September 30, 2015 / Issue Volume 27, Number 2, Fall 2015 / Profile

When Christianity Becomes a Brand

By Veronika Klaptocz

Veronika Klaptocz

Veronika Klaptocz is Senior Writer and Editor at Regent College, and the Managing Editor of The Regent World.

A Conversation with Skye Jethani

In his 2009 book, The Divine Commodity: Discovering a Faith Beyond Consumer Christianity, Skye Jethani identified consumerism—and not atheism, or postmodernism, or hedonism—as posing the greatest threat to North American Christianity. In a phone interview, we asked him to elaborate on the themes of his prophetic book.

In The Divine Commodity, you make a distinction between consumption and consumerism. Can you define these terms for us and explain how they differ?

Consumption is a behaviour. We are contingent creatures, which means that we must consume things in order to survive. Things like air and water and food and clothing and shelter. So my critique has nothing really to do with consumption.

My bigger concern is consumerism. The difference is that consumerism is a worldview. It’s a way of perceiving oneself and one's place within the world. What consumerism tells us is that our identity and our significance are constructed through our acts of consumption. It's a way of perceiving the value of other people, the value of God, our very purpose in this world. And the way we've been shaped by a consumeristic worldview has impacted our perception of our faith, and God, the church, and his mission.

Part of the danger is that we don't realize just how much our worldview is shaped by consumerism, and the subtle ways in which it infiltrates our behaviours.

Yes, in the years that I've been around this conversation, a lot of people will talk about the threat of postmodernism, or the threat of modernity, hedonism, all these isms, atheism. And very few people in the church are talking about consumerism as being the dominant worldview that shapes the perceptions of everyone today. So that's the main reason I wrote this book, and why I think it's so important to talk about. It's the water we're swimming in that nobody's acknowledging.

Can you give me some examples of how consumerism has crept into our churches and our worship practices, and how it has affected our relationship with God?

One of the core components of consumerism is commodification. That's an economic term, but I think it applies far beyond just economics. What commodification says is that value's not found in something's inherent quality, but in what it can be traded for, or exchanged for.

So in consumerism, we've come to believe that nothing has inherent value any more. And that a thing or a person's value is simply to be found in its usefulness, or what it can be traded for, or what can be gained from it. So when we take that into other areas of our life, and see how that impacts our faith and the way we view other people, a human being is no longer valuable apart from its usefulness. So an unborn child is no longer useful and can be thrown out. An elderly person, a handicapped person, somebody who has a different skillset that's no longer valuable—can just be discarded. The fact that human trafficking and slavery [are so prevalent]—27 million people in the world are enslaved today, more than any other time in history— that's a reflection of viewing human beings as commodities, just tools to be used.

And then we carry that same attitude toward our faith in God. We do the same thing. We believe that God, and his value, is simply to be found in his usefulness. For decades now, people have been upset about the biblical illiteracy that is prevalent in North America. And yet we have more Bibles and more Bible schools and more churches and Christian radio stations and resources than any Christians who've ever lived in history. Yet rates of biblical illiteracy, even among Christians, are going up and up and up. And I think it's because we've made God into a commodity where we don't really care about what he did thousands of years ago, where we don't really care about the theology or the biblical context that gives him value and meaning. We simply want to know, "how can I use God to make my life better right now?"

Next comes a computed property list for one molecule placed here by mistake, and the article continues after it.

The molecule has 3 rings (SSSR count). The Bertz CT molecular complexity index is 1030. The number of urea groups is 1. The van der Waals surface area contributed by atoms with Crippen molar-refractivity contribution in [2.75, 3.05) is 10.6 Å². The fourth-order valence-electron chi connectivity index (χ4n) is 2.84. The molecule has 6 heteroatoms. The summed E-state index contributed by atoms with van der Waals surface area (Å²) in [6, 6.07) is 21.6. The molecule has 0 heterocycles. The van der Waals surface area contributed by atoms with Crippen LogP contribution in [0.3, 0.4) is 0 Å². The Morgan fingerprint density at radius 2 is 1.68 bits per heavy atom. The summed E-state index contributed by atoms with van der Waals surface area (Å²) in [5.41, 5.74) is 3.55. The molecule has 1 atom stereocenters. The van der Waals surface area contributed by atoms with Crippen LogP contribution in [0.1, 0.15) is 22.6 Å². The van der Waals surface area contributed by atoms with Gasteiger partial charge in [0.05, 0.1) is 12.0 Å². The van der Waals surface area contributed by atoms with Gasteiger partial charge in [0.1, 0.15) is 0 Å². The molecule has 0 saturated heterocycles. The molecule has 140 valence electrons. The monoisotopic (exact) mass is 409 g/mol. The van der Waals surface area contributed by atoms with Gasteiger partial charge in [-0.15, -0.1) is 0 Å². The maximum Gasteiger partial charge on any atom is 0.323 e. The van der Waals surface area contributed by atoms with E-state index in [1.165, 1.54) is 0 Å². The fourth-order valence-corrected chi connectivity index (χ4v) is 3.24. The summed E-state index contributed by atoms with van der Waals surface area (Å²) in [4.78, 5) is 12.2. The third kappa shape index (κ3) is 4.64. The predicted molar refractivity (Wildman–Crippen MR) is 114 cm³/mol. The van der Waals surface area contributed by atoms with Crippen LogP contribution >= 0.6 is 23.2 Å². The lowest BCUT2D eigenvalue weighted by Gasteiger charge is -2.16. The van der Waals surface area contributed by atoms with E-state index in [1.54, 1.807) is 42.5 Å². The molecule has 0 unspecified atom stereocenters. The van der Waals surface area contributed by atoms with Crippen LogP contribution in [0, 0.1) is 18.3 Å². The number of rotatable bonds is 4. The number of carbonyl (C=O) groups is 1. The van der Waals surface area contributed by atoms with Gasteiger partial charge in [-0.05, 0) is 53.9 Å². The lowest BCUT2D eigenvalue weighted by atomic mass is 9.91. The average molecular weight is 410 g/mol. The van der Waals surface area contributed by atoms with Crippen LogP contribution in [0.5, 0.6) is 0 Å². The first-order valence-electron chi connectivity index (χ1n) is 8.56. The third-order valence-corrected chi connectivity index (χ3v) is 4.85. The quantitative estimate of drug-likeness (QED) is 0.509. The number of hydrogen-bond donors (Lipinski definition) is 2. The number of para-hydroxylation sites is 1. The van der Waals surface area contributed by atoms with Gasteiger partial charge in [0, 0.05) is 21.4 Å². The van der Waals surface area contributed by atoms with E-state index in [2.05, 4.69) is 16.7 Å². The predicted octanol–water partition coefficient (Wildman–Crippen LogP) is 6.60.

Are there particular biblical texts or stories that have shaped your thinking on consumerism?

One that comes to mind is Psalm 27, where David says that he has one desire and that is to dwell all the days of his life in the house of the Lord, so that he might gaze upon the beauty of the Lord. This verse captures that David understood that God has inherent value.

The other one I go to is Luke 15, the story of the Prodigal Son. I think that story captures wonderfully an image of God's relationship with us and our relationship with him, in which the most important thing is not using the other person but being with the other person. At the beginning of the story, the younger son just wants his father's wealth so he can squander it on his selfish desires. There's a case of simply wanting to use God to achieve my desires, that's making God into a commodity. But by the end of the story you see the Father embracing the younger son, and you also see him going after his older son. And he says, all these years you've been with me, now your brother's back, and it's time to celebrate. And the emphasis there, in the Father's heart, is having his children with him.

So what often happens [is that] we come out of a consumer posture, and believe that we're supposed to just use God to achieve our desires. But then, often what the church communicates is all God really cares about is using you to accomplish his mission or accomplish his desires. And both of those really stem from a consumeristic idea that God exists to be used and we exist to be used. But what you get in Scripture is a far deeper calling of intimacy in God, of the inherent value of God. And then discovering that he believes we have inherent value as well, and he's not really interested in using us but he desires us, wants to be in unity with us, and reconciled to us.

In your book, you critique how Christianity can become a brand among others, and Jesus can become a label. We consume all these Christian products – the books, the music, the conferences, without questioning our motivations. Can you tell us more about that?

Philosophers have noted that in a consumer society, the way that you construct your identity is through the brands that you purchase and display. So when you're buying a car, it's not merely about finding a vehicle that can transport you, it's also about the values and identity associated with the brand – Mercedes or Honda or whatever you're purchasing. Or the clothes you wear and the brands you display. A number of decades ago, a weird thing happened where we started putting the labels on the outside of our clothing so people could see what brand we were wearing because we wanted to be associated with it.